In a deal struck with a group of House Democrats who had vowed to vote against the longtime Democratic leader in next month's House speaker election, the California lawmaker agreed to term limits that would see her hold the post through 2022 at the latest.

The agreement ensures Pelosi will easily have the 218 votes she needs to win the speakership on the House's first ballot.

Updated Dec. 13 at 5:21 p.m. ET

The Senate voted with support from lawmakers in both parties Thursday to end U.S. military support for Saudi Arabia's war in Yemen. The 56-41 vote marks the first time the Senate utilized powers granted under the 1973 War Powers Act, which gives Congress the power to demand an end to military actions.

While the House likely won't vote on the measure, the bipartisan vote is a major rebuke to Saudi Arabia, long a key U.S. ally.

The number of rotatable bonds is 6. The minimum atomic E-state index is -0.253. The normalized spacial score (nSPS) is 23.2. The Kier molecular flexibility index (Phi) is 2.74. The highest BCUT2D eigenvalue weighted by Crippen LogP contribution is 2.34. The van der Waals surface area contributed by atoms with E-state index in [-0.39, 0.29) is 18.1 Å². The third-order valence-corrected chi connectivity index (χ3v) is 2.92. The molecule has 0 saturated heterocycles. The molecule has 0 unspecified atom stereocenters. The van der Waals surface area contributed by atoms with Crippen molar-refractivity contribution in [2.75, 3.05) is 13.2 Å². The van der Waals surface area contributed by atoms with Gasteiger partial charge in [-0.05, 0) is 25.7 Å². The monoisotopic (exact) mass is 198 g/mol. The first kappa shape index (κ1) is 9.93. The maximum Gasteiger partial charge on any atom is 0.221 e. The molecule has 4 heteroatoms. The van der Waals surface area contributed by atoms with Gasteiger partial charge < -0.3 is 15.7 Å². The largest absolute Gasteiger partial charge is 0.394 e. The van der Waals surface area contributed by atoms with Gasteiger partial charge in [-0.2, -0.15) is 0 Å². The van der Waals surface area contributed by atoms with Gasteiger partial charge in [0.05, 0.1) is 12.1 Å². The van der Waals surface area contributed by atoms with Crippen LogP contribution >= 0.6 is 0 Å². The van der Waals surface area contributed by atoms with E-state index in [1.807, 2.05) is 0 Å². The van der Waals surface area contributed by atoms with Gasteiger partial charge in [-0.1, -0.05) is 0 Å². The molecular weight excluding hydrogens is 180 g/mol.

Few things in life are more personal or emotional than the death of a parent. For the family of George H.W. Bush this past week, that experience was fodder for wall-to-wall TV news coverage and the front page of every newspaper.

As the patriarch of the Bush family was laid to rest, the ceremonies served as a glaring example of how the families of presidents — and presidential candidates — sign away their privacy at the start of a campaign.

Copyright 2018 NPR. To see more, visit https://www.npr.org.

(SOUNDBITE OF ARCHIVED RECORDING)

UNIDENTIFIED PERSON: Present arms.

(SOUNDBITE OF MUSIC)

STEVE INSKEEP, HOST:

Copyright 2018 NPR. To see more, visit https://www.npr.org.

AILSA CHANG, HOST:

Pages